With "The Sinner", Jessica Biel Takes Control

by Tina Jøhnk Christensen September 15, 2017
Actress Jessica Biel

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It was quite obvious for Jessica Biel what she had to do. She had taken some time off when she became a mother when she felt the urge to start working again. She decided to look for something she really wanted to do and to do it from scratch. She found The Sinner with her producing partner Michelle Purple -  a crime novel by German author Petra Hammesfahrs, from 2017.

“I will take it into my own hands if the material is not out there for young women or more mature women,” says Jessica Biel about her new producing job. “I want to do that as well and just create the opportunity for these stories to be told so we can keep working - with women behind the camera and in front of the camera. It’s just challenging to mature in this business and it feels really good to have a different sort of relationship with it now than I did when I was younger.”

Jessica Biel had a breakthrough as an actress in 1996 with the TV series 7th Heaven, but her big international break came with the horror film The Texas Chainsaw Massacre, in 2003. Her success with that movie led Biel to became an action heroine in films such as Blade: Trinity (2004) and Total Recall (2012), counterbalanced by romantic roles in Valentine’s Day (2010) and New Year’s Eve (2011) and dramatic roles in The Illusionist (2006) and Hitchcock (2012).

And now, she is also producing. “To become a producer makes a lot of sense to me because I get to generate material,” says Biel. “I get to find material that I can be a part of the development process, the writing process, the casting process, the distribution. All these things that, as an actor in a film, you don’t really have any hand in. “

Biel also decided to produce to help create better roles for women in the TV and film business. “It is very hard for women in this business and it always has been.  And the business can sometimes be not so kind.  Women’s stories and women’s experiences, particularly as they get older, are so worth telling and sharing and experiencing.”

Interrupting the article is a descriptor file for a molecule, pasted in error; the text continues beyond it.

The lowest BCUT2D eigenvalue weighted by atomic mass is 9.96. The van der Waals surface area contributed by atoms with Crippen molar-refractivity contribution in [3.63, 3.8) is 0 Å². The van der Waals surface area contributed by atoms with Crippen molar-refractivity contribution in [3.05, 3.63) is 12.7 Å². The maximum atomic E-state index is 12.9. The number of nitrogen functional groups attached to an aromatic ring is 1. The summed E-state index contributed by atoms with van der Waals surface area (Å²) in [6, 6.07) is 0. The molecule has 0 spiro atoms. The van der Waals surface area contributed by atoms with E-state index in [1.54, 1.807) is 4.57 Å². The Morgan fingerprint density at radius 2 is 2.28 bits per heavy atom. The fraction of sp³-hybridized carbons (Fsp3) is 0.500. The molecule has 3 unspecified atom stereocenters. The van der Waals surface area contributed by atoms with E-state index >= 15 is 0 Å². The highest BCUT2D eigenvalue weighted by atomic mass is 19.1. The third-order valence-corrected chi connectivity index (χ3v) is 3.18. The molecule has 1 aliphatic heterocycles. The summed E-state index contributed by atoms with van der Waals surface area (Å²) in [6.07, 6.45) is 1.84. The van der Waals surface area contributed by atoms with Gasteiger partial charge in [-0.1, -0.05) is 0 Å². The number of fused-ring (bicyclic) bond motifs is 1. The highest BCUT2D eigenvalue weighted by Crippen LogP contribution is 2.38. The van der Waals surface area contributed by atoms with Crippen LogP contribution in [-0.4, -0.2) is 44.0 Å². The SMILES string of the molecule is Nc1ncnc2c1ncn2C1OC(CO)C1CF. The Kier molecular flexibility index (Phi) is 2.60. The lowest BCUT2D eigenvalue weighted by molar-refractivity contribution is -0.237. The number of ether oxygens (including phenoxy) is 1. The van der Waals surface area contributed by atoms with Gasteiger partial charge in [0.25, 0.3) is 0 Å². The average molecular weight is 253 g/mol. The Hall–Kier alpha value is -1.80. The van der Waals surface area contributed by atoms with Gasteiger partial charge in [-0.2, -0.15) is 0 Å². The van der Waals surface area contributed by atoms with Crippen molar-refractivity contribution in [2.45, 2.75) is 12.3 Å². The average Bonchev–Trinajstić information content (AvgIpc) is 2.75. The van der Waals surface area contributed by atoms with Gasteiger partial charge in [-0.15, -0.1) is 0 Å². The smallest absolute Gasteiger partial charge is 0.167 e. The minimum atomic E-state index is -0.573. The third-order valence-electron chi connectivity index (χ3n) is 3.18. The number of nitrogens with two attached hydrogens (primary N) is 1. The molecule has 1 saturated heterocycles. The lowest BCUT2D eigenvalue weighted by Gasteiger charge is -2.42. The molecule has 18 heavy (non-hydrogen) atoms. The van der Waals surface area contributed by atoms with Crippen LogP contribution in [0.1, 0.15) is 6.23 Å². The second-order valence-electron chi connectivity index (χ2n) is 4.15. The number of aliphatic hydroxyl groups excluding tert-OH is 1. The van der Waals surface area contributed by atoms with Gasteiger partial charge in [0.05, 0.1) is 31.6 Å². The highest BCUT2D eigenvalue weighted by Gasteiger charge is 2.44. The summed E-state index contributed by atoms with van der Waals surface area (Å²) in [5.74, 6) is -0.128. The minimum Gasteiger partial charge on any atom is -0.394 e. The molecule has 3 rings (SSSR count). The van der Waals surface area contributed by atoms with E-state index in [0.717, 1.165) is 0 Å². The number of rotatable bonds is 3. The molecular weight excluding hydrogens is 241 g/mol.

Jessica Biel in a scene from The Sinner

Jessica Biel in a scene from The Sinner

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A Complicated Character

The Sinner was adapted to television by scriptwriter Derek Simonds, and Jessica Biel plays the leading role as Cora Tannetti, who kills an apparent stranger on a beach during a picnic with her husband and young son. It is obvious who committed the murder, but the question the series poses is-why did she do it?

“I really enjoy being a part of the collaboration and being part of the team. And with this one specifically, I really knew that I wanted to play this character.”

It soon becomes apparent that Cora Tannetti comes from a very religious home and that her very religious and somewhat suppressed upbringing has something to do with her committing the crime. “We are looking at a character, specifically a character who out of fear and pain and not knowing where else to turn turns to her faith, and feels that because of that really deeply rooted faith, her family has survived.“

Biel was attracted to her character’s complicated personality.  “She is like this unreliable narrator.  But not necessarily on purpose, sometimes on purpose, because she is also doing her own version of protection and safety and defense to keep her past and to keep her family protected.  But she is very complicated and very layered that I am interested in peeling away those layers and getting to the bottom of her story.  Who she is and how she became this young woman who does what she does.

 Biel and her team wanted the audience to have a dialogue about how that can happen to a person and how you can become fanatical.  “I did not grow up religious, I grew up very spiritual,” says Jessica Biel about her personal relationship to faith. “My mother is very much of a spiritual person who taught us at a very young age to meditate and to breathe deeply and to calm your fears and to believe in yourself and to believe in your ability to control your body and your mind if you get upset.  So it was a much more kind of personal faith, like faith in yourself and your ability to make it in the world.”